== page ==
• Big question: how do we define a trusted repository? Trusted repositories should be "community endorsed". Publishers are driven by the norms in each scientific community. What are sustainable models for repositories?
  • An easy way to get more out of supplementary information would be to support it in more and different formats.
  • What constitutes the version of record for datasets?
  • The peer-review process is unfunded - how would it change with the integration of data? Nature did a survey where they found that a high percentage of respondents wanted peer-review of data, but didn't want to be the ones to actually do the review. 
  • What role should repositories play in the peer-review of data?
  • Data papers might help the peer-review process, as it'd break up the procedure of review. For example, in the publication of protocols, the Royal Society of Chemistry checks the data to ensure it is internally consistent, a process separate from peer-review. Could this be part of a new role for technical editors?
  • There is a CrossRef initiative (CrossMark) in the works which will allow users to see what version a section of a paper is by hovering over it - allowing users to be aware of post publication changes.
  • The UK Data Archive have a system of high impact and low impact changes for when/if changes in a dataset trigger a new DOI.
  • Where should data citations be put? In the text? Footnotes? There is concern about things being in the reference list which aren't peer-reviewed, and dual citations. Some publications limit their reference lists.
  • UKDA are approaching publishers to suggest methods of citations for the social sciences.

Notes from RDMF8: Engaging with the Publishers - Integrating data and publications talk, Thurs 29th March, Southampton

Men with printing press, circa 1930s
Men with printing press, circa 1930s by Seattle Municipal Archives, on Flickr

Ruth Wilson (Nature Publishing Group) set the scene for us with an excellent key-note talk, which led into some very spirited discussion both after the talk and down the bar before dinner. I scribbled down 3 1/2 pages of notes, so I'm not going to transcribe them all (that would be silly) but instead will aim to get the key points as I understood them. If it's a case of tl;dr, then skip down the end to the talk's conclusions, and you'll get the gist.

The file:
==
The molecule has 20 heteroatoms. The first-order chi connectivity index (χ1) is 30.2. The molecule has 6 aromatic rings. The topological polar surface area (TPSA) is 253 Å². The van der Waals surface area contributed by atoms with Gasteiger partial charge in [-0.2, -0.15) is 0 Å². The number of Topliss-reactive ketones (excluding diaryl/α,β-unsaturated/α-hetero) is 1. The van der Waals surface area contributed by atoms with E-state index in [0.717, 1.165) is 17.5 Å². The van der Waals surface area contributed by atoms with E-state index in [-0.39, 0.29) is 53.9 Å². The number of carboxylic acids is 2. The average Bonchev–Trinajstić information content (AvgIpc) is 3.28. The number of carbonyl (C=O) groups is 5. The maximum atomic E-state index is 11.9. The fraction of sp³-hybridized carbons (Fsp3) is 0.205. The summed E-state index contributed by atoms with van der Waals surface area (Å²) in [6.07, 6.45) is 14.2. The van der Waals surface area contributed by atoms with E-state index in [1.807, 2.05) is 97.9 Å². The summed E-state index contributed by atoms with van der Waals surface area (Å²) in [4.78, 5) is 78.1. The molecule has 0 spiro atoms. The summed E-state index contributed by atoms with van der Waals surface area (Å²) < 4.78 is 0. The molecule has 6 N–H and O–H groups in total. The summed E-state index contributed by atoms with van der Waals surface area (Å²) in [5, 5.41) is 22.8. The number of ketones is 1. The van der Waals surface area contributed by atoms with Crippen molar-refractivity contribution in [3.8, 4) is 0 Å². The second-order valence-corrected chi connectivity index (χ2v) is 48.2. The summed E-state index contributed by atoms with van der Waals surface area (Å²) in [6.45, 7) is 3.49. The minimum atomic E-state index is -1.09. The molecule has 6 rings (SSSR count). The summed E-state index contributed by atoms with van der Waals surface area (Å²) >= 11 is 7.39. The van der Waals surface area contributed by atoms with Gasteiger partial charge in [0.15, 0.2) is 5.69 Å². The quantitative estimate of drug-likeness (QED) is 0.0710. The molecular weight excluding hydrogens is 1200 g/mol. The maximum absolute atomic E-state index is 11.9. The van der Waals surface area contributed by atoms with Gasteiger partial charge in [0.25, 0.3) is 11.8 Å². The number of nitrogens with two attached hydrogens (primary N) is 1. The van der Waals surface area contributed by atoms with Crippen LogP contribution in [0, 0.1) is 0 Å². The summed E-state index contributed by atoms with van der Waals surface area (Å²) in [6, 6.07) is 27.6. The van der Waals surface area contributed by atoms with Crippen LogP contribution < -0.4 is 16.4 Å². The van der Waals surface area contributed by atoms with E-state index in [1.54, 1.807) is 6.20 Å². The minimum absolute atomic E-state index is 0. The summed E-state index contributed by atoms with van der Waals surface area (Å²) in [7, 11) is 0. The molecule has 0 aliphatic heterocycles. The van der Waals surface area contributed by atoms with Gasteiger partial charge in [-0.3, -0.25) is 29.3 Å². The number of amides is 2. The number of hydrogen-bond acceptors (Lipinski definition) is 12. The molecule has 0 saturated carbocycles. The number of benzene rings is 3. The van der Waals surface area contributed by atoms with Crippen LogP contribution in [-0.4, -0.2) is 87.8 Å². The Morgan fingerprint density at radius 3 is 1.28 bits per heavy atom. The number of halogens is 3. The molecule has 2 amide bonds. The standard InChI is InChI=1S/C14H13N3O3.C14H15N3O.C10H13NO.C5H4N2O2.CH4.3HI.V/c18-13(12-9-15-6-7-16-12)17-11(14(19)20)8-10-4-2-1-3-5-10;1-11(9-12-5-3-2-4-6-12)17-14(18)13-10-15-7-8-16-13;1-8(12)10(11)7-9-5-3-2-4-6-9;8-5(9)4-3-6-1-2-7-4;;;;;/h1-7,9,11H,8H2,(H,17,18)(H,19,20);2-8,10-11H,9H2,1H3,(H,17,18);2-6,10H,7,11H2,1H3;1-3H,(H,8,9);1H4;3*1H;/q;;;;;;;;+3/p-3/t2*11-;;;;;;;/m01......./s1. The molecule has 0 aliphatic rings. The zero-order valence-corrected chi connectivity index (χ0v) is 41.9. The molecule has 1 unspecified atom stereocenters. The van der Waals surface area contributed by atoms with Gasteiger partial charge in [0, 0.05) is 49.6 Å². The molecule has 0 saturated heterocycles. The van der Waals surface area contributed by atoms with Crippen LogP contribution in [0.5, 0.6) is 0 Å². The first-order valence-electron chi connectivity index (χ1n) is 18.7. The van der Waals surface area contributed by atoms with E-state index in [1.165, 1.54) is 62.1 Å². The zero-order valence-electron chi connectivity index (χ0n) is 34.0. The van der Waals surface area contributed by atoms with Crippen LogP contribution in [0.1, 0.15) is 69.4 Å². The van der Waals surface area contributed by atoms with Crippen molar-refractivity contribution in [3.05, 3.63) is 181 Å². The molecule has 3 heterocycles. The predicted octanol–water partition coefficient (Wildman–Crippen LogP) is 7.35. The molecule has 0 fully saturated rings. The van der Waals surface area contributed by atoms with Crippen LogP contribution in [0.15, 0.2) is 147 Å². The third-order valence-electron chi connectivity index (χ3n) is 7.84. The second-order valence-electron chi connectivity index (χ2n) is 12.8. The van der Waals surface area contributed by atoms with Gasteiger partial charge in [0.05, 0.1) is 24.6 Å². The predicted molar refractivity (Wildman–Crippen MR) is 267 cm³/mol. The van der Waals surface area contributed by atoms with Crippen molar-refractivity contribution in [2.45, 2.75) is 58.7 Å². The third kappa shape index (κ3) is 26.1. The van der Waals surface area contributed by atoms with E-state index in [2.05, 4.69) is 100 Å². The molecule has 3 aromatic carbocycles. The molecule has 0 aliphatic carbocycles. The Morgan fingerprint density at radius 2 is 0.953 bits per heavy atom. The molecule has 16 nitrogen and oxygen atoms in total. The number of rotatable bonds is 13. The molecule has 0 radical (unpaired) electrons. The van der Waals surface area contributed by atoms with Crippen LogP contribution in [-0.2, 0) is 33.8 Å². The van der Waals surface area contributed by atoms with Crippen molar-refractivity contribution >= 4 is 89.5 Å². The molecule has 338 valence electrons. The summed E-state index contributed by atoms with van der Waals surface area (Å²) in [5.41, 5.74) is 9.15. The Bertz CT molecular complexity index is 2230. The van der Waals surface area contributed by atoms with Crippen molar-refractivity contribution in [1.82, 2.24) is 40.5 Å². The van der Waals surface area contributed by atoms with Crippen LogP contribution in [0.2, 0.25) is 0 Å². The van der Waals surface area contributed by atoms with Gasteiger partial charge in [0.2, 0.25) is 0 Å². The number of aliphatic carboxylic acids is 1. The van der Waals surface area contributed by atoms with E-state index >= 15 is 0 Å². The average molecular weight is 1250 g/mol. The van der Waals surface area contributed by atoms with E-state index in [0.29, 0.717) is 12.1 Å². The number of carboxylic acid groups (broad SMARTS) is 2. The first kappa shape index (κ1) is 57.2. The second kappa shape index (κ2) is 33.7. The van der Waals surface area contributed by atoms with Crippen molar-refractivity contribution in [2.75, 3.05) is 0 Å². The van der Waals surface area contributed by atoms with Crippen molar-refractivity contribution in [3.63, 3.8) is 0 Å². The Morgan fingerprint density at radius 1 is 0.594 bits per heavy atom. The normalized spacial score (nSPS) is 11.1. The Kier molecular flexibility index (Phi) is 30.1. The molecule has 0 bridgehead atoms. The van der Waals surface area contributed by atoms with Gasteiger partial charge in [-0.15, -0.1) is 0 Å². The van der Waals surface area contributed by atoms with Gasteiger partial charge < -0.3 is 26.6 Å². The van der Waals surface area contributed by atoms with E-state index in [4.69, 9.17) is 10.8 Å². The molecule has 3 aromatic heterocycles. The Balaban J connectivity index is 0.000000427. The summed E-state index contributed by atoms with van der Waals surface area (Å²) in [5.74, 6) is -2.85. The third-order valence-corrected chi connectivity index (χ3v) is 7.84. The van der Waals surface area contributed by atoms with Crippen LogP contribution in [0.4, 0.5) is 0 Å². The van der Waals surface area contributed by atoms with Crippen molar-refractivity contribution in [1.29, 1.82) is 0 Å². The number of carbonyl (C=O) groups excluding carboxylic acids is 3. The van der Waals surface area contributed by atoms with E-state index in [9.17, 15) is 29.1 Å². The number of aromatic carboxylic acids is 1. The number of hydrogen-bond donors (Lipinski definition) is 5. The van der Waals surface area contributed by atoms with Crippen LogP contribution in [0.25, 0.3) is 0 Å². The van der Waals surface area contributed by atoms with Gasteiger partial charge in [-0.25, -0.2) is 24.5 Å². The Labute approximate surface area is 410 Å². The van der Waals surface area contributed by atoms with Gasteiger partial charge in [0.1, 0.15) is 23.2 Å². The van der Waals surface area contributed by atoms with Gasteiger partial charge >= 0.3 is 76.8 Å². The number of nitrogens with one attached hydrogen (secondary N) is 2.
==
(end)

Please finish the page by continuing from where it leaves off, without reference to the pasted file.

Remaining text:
• NPG's main driving factors for their interest in data publication are: ensuring the transparency of the scientific process, and to speed up the scientific process.
  • Data neeeds to be: available, findable, interpretable, re-useable and citeable.
  • Increasing amounts of information are integral to the article (and even more are supplementary). How can we link to data with no serving repository?
  • Interactive data is becoming important - things like 3 D structure, regraph info, add/remove traces, download data from behind graphs/figures, geospatial data on maps. These are all being pulled together in things like Elsevier's article of the future.
  • Supplementary data has become "a limitless bag of stuff!", often with the data locked in pdf. Supplementary information is adversely affecting the review process, in that it puts extra pressure on authors, reviewers and readers. There has been a 65% increase in supplementary information between 2008 and 2011. Sometimes it's only tenuously linked to the article, or it can be integral to the article, but put in supplementary information due to journal stringent space restrictions.
  • Nature Neuroscience will be trialling a new type of paper from April 2012, where the authors will submit one seamless article, putting all of the essential information into it. Editors will then work with the referees and the authors to determine what elements should stay in the paper, and what should be considered supplementary. The plan is that it will make people think what's integral to the paper and ensure all the information submitted is peer-reviewed.
  • Nature are also investigating an extended on-line version of articles (in html and pdf) where there can be up to 14 extra figures or tables included.
  • Nature Chemistry was shown as an example: they publish a lot of compounds, where the synthetic procedure for the compounds is in the supplementary information, and gets pulled through to the on-line article in an interactive way.
  • Linking and integration between journals and data repositories is important. NPG are looking for bidirectional linking between article and data, and are seeking more serious, interactive integration.